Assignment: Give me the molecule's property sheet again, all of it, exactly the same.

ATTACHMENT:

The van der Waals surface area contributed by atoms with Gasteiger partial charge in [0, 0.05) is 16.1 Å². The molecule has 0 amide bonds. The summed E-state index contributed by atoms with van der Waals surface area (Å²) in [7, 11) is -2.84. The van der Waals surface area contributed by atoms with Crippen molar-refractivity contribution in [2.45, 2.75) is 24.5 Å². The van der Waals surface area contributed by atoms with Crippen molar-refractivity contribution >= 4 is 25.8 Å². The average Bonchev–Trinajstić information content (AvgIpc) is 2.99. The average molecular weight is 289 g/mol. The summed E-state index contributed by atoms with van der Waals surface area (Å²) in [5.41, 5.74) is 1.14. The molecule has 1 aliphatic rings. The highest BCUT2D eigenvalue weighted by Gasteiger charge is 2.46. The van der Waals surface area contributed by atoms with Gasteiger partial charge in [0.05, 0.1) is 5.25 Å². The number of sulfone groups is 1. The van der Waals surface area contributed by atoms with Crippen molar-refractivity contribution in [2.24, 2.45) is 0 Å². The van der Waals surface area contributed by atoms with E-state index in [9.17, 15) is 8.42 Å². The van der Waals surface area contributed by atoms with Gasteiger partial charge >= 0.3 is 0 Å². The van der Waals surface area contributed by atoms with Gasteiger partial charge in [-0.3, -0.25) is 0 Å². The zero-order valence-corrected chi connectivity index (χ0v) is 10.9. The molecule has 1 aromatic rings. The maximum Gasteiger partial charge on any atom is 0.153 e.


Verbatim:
The van der Waals surface area contributed by atoms with Gasteiger partial charge in [0, 0.05) is 16.1 Å². The molecule has 0 amide bonds. The summed E-state index contributed by atoms with van der Waals surface area (Å²) in [7, 11) is -2.84. The van der Waals surface area contributed by atoms with Crippen molar-refractivity contribution in [2.45, 2.75) is 24.5 Å². The van der Waals surface area contributed by atoms with Crippen molar-refractivity contribution >= 4 is 25.8 Å². The average Bonchev–Trinajstić information content (AvgIpc) is 2.99. The average molecular weight is 289 g/mol. The summed E-state index contributed by atoms with van der Waals surface area (Å²) in [5.41, 5.74) is 1.14. The molecule has 1 aliphatic rings. The highest BCUT2D eigenvalue weighted by Gasteiger charge is 2.46. The van der Waals surface area contributed by atoms with Gasteiger partial charge in [0.05, 0.1) is 5.25 Å². The number of sulfone groups is 1. The van der Waals surface area contributed by atoms with Crippen molar-refractivity contribution in [2.24, 2.45) is 0 Å². The van der Waals surface area contributed by atoms with E-state index in [9.17, 15) is 8.42 Å². The van der Waals surface area contributed by atoms with Gasteiger partial charge >= 0.3 is 0 Å². The van der Waals surface area contributed by atoms with Gasteiger partial charge in [-0.3, -0.25) is 0 Å². The zero-order valence-corrected chi connectivity index (χ0v) is 10.9. The molecule has 1 aromatic rings. The maximum Gasteiger partial charge on any atom is 0.153 e.